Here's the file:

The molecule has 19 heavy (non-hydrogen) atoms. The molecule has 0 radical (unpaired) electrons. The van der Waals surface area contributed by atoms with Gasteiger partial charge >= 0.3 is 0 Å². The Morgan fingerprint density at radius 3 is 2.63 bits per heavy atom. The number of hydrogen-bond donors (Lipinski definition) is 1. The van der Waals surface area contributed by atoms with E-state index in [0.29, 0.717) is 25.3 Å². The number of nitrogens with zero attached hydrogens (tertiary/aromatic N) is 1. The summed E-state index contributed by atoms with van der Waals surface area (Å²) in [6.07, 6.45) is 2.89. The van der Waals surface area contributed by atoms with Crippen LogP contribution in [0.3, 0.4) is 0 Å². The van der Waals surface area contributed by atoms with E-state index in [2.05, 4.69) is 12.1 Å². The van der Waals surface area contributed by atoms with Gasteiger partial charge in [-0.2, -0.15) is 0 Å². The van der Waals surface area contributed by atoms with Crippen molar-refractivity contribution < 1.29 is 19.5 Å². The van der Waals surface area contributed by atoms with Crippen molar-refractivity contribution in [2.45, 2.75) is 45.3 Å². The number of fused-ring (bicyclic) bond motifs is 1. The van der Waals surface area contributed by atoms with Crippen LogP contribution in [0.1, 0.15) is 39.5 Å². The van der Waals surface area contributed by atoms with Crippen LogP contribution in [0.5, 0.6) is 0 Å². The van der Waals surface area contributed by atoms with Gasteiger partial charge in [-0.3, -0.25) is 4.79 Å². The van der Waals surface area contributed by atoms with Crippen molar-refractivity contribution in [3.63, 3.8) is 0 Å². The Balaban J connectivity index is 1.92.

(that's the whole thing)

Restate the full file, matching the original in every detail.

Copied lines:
The molecule has 19 heavy (non-hydrogen) atoms. The molecule has 0 radical (unpaired) electrons. The van der Waals surface area contributed by atoms with Gasteiger partial charge >= 0.3 is 0 Å². The Morgan fingerprint density at radius 3 is 2.63 bits per heavy atom. The number of hydrogen-bond donors (Lipinski definition) is 1. The van der Waals surface area contributed by atoms with E-state index in [0.29, 0.717) is 25.3 Å². The number of nitrogens with zero attached hydrogens (tertiary/aromatic N) is 1. The summed E-state index contributed by atoms with van der Waals surface area (Å²) in [6.07, 6.45) is 2.89. The van der Waals surface area contributed by atoms with Crippen LogP contribution in [0.3, 0.4) is 0 Å². The van der Waals surface area contributed by atoms with E-state index in [2.05, 4.69) is 12.1 Å². The van der Waals surface area contributed by atoms with Gasteiger partial charge in [-0.2, -0.15) is 0 Å². The van der Waals surface area contributed by atoms with Crippen molar-refractivity contribution < 1.29 is 19.5 Å². The van der Waals surface area contributed by atoms with Crippen molar-refractivity contribution in [2.45, 2.75) is 45.3 Å². The number of fused-ring (bicyclic) bond motifs is 1. The van der Waals surface area contributed by atoms with Crippen LogP contribution in [0.1, 0.15) is 39.5 Å². The van der Waals surface area contributed by atoms with Crippen LogP contribution in [0.5, 0.6) is 0 Å². The van der Waals surface area contributed by atoms with Gasteiger partial charge in [-0.3, -0.25) is 4.79 Å². The van der Waals surface area contributed by atoms with Crippen molar-refractivity contribution in [3.63, 3.8) is 0 Å². The Balaban J connectivity index is 1.92.